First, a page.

The franchise covers routes across the West Midlands, as well as from London Euston to Crewe, and Liverpool to Birmingham.
London Midland, which has run the West Midlands franchise since 2007, was operated by Govia, a joint venture between Go-Ahead and Keolis.
"I believe this deal for the West Midlands will not only improve people's journeys but keep our economy growing and we look forward to working with West Midlands Trains in making that happen".
As part of the franchise deal, the Department for Transport (DFT) said that almost £1 billion would be invested in train services in the Midlands including 400 new carriages by 2021 and increased capacity on rush-hour services between Birmingham and London.
Alongside the announcement of the franchise was a commitment to inject £1bn into the network and implement a number of improvements including 20,000 extra seats for rush hour passengers in Birmingham, 100 new carriages on the Cross-City line and the roll-out of smart ticketing and live passenger information.
Chris Grayling, the transport secretary, said: "This is great news for passengers using West Midlands services - with new trains, more space, more regular services and easier access for disabled people".
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Abellio UK managing director Dominic Booth said: "We are delighted to have been announced as preferred bidder for the West Midlands franchise, driving growth in one of the most exciting regions in the country".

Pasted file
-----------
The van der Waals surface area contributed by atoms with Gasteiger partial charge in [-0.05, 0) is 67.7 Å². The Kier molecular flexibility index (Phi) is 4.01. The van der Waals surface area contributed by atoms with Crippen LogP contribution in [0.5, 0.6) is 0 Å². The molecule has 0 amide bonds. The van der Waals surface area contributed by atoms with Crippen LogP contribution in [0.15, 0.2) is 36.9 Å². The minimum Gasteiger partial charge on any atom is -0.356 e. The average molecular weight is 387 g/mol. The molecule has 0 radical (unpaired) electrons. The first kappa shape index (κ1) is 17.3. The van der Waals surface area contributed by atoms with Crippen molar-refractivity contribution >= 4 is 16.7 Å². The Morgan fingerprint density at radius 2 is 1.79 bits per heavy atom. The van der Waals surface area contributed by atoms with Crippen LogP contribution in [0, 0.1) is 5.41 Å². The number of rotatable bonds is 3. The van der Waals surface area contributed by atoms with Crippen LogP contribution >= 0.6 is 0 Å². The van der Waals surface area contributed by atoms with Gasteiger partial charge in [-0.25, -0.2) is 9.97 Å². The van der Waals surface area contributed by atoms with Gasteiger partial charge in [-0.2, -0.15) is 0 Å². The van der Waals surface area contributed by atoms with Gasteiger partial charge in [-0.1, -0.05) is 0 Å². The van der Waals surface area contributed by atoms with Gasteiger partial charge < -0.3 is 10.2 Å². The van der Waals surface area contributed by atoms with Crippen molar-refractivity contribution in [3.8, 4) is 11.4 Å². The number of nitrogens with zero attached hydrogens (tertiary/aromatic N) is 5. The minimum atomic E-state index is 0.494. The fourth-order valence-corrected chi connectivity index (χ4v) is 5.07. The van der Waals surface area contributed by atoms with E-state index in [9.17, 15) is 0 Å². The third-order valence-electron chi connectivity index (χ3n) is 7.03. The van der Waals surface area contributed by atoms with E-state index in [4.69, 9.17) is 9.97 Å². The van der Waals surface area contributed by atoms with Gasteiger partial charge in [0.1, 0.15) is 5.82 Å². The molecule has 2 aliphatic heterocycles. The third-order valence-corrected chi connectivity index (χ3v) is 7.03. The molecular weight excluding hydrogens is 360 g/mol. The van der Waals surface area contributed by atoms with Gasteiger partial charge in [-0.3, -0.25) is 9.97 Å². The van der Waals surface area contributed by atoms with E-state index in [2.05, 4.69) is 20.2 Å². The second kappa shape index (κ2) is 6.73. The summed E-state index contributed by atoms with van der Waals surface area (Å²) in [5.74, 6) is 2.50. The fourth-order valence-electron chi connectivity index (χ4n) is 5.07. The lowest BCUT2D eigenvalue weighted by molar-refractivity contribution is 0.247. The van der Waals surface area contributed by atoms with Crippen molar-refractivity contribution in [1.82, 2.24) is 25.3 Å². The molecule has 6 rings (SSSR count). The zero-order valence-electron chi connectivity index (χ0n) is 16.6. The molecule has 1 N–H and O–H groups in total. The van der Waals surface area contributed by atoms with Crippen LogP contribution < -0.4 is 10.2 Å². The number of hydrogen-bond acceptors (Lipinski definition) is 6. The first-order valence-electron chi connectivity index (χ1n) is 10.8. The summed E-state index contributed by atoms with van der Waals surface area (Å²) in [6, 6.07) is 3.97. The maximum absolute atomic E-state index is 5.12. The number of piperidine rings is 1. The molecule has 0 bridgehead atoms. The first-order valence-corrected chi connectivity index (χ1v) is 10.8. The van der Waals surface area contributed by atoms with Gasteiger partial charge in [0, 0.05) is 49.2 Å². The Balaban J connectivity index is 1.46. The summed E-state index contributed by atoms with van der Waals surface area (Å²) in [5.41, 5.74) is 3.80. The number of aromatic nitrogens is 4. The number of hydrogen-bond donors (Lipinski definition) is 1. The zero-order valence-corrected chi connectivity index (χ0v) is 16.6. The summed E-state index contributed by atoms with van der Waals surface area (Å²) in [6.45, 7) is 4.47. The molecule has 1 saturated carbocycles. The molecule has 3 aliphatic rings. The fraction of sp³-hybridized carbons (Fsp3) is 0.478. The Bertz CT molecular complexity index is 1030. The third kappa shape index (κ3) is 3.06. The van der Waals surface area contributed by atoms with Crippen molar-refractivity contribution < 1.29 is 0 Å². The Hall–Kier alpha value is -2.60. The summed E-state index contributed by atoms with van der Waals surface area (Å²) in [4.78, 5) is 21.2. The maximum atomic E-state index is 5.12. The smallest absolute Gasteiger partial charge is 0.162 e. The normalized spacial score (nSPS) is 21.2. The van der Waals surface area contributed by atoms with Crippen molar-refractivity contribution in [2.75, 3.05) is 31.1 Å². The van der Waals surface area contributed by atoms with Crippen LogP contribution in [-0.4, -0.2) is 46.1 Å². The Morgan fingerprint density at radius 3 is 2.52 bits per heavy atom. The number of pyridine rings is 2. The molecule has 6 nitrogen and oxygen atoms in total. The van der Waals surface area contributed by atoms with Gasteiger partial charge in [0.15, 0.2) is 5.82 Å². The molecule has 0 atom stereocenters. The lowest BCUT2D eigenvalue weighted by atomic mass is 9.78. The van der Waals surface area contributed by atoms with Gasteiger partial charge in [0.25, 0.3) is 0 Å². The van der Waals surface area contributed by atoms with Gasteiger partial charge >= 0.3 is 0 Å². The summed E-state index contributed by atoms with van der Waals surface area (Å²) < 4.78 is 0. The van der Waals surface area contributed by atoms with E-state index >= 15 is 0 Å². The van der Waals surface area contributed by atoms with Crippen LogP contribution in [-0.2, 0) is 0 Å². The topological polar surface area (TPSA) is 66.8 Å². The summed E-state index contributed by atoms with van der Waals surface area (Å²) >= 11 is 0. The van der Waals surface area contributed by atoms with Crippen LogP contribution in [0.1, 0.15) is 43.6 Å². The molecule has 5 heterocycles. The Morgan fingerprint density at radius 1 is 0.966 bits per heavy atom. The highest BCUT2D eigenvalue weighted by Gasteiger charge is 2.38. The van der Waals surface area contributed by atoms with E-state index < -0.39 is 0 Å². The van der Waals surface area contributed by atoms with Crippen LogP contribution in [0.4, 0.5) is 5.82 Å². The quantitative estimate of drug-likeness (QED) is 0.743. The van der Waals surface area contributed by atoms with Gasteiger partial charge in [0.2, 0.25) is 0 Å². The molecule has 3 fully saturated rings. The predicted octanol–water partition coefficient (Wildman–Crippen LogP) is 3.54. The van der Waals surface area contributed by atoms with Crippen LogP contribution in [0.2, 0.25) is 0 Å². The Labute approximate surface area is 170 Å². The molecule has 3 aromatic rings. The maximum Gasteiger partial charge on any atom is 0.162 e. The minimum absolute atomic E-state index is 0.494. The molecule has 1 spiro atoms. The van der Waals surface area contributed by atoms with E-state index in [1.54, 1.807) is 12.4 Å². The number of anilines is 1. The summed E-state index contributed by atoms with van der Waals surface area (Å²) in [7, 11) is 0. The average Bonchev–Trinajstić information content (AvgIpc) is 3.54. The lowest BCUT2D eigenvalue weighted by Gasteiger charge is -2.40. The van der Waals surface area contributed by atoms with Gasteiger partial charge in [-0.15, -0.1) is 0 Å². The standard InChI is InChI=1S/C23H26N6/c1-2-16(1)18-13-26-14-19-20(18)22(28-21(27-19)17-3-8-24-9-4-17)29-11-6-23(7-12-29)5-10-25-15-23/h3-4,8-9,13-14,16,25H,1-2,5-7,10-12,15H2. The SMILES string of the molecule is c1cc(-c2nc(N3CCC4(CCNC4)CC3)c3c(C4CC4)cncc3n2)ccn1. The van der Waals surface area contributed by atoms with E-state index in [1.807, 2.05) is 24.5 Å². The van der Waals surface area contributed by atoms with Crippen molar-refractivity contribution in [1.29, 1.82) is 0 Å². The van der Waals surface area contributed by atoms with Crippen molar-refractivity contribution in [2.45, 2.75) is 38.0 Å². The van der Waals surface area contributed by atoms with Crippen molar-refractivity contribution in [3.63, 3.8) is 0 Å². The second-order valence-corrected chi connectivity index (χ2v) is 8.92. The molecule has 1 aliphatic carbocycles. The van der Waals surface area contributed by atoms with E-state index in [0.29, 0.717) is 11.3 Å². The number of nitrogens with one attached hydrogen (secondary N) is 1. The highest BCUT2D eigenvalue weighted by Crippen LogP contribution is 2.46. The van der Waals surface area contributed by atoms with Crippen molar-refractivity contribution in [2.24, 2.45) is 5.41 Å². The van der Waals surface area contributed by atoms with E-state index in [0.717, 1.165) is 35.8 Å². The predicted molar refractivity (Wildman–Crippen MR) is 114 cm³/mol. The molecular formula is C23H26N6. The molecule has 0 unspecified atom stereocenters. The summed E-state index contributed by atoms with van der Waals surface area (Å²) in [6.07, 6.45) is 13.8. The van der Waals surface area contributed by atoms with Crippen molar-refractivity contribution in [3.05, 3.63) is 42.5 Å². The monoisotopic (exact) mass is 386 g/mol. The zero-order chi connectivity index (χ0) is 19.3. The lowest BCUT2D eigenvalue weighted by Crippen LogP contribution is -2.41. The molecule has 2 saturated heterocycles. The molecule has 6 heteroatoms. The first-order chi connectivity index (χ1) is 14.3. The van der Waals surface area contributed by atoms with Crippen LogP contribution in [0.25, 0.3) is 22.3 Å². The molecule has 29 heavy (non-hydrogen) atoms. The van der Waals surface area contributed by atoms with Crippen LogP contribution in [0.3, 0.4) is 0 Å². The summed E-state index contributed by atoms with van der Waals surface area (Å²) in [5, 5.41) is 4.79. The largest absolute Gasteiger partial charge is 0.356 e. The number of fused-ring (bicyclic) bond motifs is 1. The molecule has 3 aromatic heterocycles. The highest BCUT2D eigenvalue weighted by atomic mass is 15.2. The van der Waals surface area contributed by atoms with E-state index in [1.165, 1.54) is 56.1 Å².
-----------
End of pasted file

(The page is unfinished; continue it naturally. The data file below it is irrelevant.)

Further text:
Managing director Patrick Verwer, said: "We have created a strong foundation for the new operators to build on".
"Having the ability to use our local knowledge and understanding to shape what West Midlands Trains will deliver for passengers under this franchise has also been a game-changer".
West Midlands Trains Ltd, a partnership between Abellio, East Japan Railway Company and Mitsui & Co Ltd, will run the new West Midlands rail franchise from December this year onwards, until March 2026. The West Midlands network of trains and infrastructure will be run by a local team.
The franchise also marks a step towards more devolution, because trains on local routes in the West Midlands will be jointly managed by the Department for Transport and West Midlands Rail, a consortium of 16 local councils.